mercredi 29 mai 2013

Trinidad and Tobago Acceds to Hague Convention on the Civil Aspects on International Child Abduction

The Republic of Trinadad and Tobago will no longer tolerate international child abduction as it has now formally acceded into signatory status with the United States with resepct to the Hague Convention on the Civil Aspects of International Parental Child Abduction. 

“Although international child abduction is not a new problem, the incidence of such abductions continues to grow with the ease of international travel, the increase in bi-cultural marriages and the rise in the divorce rate. International child abductions have serious consequences for both the child and the left-behind parent,” began an official statement issued by the Trinadad and Tobago government. “The child is removed, not only from contact with the other parent, but also from his or her home environment and transplanted to a culture with which he or she may have had no prior ties. International abductors move the child to another State with a different legal system, social structure, culture and, often, language. These differences, plus the physical distance generally involved, can make locating, recovering and returning internationally abducted children complex and problematic.”

The statement said that in keeping with the measures outlined in the convention, the 'Civil Child Abduction Authority' has since been established to act as the country's Central Authority in order  “to deal with all matters relating to the civil aspects of international child abduction between Trinidad and Tobago and contracting territories”.

The announcement was made following talks between Trinadad and Tobago Prime Minister Kamla Persad-Bissessar and US Vice-President Joe Biden at the Diplomatic Centre, St Ann’s.

The accession, which makes Trinadad and Tobago to become the 69th nation to be accepted by the United States would have happened sooner as the United States expressed interest in partnering with Trinidad and Tobago. However, discussions only began in November 2011 when the head of the central authority was appointed.

According to the International Child Abduction Act, 2008, a Central Authority known as the Civil Child Abduction Authority, was established in the Ministry of the Attorney General to deal with all matters relating to the civil aspects of international child abduction between Trinidad and Tobago and other countries.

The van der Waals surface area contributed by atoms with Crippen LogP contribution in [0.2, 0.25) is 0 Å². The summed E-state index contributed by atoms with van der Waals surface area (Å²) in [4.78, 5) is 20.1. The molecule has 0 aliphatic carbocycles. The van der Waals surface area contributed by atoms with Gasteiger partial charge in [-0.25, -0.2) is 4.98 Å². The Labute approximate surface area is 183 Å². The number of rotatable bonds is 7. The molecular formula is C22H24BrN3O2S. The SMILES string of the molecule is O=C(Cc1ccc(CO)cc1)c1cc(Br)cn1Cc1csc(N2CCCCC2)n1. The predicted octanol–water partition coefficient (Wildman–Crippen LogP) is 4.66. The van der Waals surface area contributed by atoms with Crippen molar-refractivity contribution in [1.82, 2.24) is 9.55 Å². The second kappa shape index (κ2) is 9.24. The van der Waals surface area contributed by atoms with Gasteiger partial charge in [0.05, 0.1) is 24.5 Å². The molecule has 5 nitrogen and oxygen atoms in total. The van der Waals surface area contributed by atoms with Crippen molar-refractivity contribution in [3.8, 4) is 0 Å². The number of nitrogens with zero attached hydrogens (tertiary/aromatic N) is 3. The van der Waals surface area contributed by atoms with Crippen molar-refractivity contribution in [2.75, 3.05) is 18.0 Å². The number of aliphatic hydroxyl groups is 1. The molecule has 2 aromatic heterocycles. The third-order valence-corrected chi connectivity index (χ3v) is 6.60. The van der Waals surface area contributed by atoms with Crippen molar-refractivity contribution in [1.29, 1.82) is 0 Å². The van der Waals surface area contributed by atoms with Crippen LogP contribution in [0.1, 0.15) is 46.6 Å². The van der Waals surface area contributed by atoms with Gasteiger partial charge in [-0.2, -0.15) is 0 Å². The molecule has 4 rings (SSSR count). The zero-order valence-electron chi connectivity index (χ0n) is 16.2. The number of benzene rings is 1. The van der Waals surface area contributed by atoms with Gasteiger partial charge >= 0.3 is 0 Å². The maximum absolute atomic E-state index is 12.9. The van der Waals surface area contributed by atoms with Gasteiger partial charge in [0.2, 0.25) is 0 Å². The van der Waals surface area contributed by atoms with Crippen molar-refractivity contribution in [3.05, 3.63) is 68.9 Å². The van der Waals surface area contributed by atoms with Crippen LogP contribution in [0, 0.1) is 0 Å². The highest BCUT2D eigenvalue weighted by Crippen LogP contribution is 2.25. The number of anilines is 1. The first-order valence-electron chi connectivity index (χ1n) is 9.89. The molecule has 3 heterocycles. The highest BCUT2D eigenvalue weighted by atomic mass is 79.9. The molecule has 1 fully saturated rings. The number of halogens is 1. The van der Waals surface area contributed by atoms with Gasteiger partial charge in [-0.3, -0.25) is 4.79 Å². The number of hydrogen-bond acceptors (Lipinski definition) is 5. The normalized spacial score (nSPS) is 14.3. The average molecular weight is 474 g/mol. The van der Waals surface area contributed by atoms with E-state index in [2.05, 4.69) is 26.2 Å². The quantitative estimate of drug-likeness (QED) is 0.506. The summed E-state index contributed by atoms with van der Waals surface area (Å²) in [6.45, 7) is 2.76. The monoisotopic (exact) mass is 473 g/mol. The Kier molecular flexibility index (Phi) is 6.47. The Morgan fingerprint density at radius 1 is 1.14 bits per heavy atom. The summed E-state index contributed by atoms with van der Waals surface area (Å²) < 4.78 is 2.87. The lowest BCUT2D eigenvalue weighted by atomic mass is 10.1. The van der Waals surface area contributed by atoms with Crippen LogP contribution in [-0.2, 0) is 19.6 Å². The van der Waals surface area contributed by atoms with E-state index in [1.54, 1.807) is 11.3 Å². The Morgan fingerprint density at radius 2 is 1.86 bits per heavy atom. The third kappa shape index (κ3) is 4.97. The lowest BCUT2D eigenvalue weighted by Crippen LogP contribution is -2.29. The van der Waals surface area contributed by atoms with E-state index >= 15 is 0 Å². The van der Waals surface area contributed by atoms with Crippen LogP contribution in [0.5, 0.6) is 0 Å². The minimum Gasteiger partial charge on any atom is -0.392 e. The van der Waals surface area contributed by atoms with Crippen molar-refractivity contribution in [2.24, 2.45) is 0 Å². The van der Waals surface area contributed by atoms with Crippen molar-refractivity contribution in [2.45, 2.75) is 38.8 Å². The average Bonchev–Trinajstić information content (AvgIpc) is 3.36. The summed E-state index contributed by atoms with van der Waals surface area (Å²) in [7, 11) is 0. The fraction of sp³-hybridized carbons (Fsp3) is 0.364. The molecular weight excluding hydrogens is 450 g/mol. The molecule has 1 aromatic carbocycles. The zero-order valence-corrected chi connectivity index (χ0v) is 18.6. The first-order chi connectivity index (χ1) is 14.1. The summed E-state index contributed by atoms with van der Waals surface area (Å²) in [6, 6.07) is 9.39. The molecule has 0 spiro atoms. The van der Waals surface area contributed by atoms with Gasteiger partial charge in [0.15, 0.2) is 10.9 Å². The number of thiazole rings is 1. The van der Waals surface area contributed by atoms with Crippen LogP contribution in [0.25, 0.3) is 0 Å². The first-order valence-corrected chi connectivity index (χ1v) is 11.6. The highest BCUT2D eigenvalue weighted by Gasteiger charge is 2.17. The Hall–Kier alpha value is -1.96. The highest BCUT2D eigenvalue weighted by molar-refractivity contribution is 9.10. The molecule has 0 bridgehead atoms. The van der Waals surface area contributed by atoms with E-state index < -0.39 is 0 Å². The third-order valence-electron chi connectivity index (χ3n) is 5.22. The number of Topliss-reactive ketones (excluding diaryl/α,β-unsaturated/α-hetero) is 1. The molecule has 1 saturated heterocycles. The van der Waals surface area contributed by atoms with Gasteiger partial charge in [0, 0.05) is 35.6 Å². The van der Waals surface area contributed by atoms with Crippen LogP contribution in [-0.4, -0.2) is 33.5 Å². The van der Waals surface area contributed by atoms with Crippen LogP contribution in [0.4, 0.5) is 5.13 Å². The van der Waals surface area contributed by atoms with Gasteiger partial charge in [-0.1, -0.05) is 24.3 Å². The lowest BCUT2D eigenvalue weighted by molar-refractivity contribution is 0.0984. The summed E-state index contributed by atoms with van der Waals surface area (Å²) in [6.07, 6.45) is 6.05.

Under this authority to date, Trinidad and Tobago has partnered with 48 member states. The accession was confirmed in Cabinet note No. 121 dated May 21, 2013.

In commenting on the accession, Attorney General Anand Ramlogan said, "It is a signal of the continued strengthening of diplomatic relations between the two nations," and continued by emphasized the importance of “protecting the most vulnerable sect within our two societies—children."

The United States Central Authority continues to provide input to the Governments of Japan, Morocco, Russia, Singapore, and Thailand, as each country has drafted implementing legislation for Convention ratification or accession.

United States Central Authority officials have also met with foreign officials from the following countries to discuss IPCA and progress towards joining the Convention including Egypt, Ghana, India, Japan, Jordan, Nicaragua, the Philippines, Russia, Saudi Arabia, and South Korea.

Julie Rosen of the I CARE Foundation commented, "The foundation's attorneys have worked closely with counsel in T and T as well as Anand Ramlogan's office, in providing practical advice on the challenges of international abduction in a way that assists targeted children while also remaining true to the spirit of the procedures required from a Central Authority. This is a big step forward for our friends in the Republic of Trinadad and Tobago, as well as children living in the Caribbean."